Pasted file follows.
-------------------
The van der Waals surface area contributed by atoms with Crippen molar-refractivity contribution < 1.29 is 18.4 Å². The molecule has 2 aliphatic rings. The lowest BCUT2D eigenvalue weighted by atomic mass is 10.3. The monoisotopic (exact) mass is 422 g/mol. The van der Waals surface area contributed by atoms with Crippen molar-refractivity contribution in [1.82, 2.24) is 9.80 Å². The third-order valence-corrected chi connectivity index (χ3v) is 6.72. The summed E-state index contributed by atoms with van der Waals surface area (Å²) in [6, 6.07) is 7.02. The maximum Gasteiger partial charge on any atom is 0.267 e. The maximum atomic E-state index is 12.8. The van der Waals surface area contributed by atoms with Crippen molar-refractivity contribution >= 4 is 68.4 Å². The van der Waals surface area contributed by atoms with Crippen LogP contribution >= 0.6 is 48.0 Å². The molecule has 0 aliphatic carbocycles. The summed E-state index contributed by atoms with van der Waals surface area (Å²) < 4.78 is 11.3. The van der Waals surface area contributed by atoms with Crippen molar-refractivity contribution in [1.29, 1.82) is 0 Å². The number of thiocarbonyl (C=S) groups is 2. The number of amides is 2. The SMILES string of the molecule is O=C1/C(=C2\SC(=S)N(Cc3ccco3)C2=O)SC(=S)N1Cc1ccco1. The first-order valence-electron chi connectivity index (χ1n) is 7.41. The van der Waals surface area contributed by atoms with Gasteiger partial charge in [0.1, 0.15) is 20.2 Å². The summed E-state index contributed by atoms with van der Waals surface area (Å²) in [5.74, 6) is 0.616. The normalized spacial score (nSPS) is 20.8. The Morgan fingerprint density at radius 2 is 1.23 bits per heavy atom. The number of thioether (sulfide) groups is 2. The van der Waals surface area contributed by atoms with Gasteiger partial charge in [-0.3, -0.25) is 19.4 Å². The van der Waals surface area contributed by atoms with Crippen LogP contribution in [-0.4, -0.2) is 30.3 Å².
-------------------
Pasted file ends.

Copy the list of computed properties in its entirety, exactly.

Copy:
The van der Waals surface area contributed by atoms with Crippen molar-refractivity contribution < 1.29 is 18.4 Å². The molecule has 2 aliphatic rings. The lowest BCUT2D eigenvalue weighted by atomic mass is 10.3. The monoisotopic (exact) mass is 422 g/mol. The van der Waals surface area contributed by atoms with Crippen molar-refractivity contribution in [1.82, 2.24) is 9.80 Å². The third-order valence-corrected chi connectivity index (χ3v) is 6.72. The summed E-state index contributed by atoms with van der Waals surface area (Å²) in [6, 6.07) is 7.02. The maximum Gasteiger partial charge on any atom is 0.267 e. The maximum atomic E-state index is 12.8. The van der Waals surface area contributed by atoms with Crippen molar-refractivity contribution >= 4 is 68.4 Å². The van der Waals surface area contributed by atoms with Crippen LogP contribution >= 0.6 is 48.0 Å². The molecule has 0 aliphatic carbocycles. The summed E-state index contributed by atoms with van der Waals surface area (Å²) < 4.78 is 11.3. The van der Waals surface area contributed by atoms with Crippen molar-refractivity contribution in [1.29, 1.82) is 0 Å². The number of thiocarbonyl (C=S) groups is 2. The number of amides is 2. The SMILES string of the molecule is O=C1/C(=C2\SC(=S)N(Cc3ccco3)C2=O)SC(=S)N1Cc1ccco1. The first-order valence-electron chi connectivity index (χ1n) is 7.41. The van der Waals surface area contributed by atoms with Gasteiger partial charge in [0.1, 0.15) is 20.2 Å². The summed E-state index contributed by atoms with van der Waals surface area (Å²) in [5.74, 6) is 0.616. The normalized spacial score (nSPS) is 20.8. The Morgan fingerprint density at radius 2 is 1.23 bits per heavy atom. The number of thioether (sulfide) groups is 2. The van der Waals surface area contributed by atoms with Gasteiger partial charge in [-0.3, -0.25) is 19.4 Å². The van der Waals surface area contributed by atoms with Crippen LogP contribution in [-0.4, -0.2) is 30.3 Å².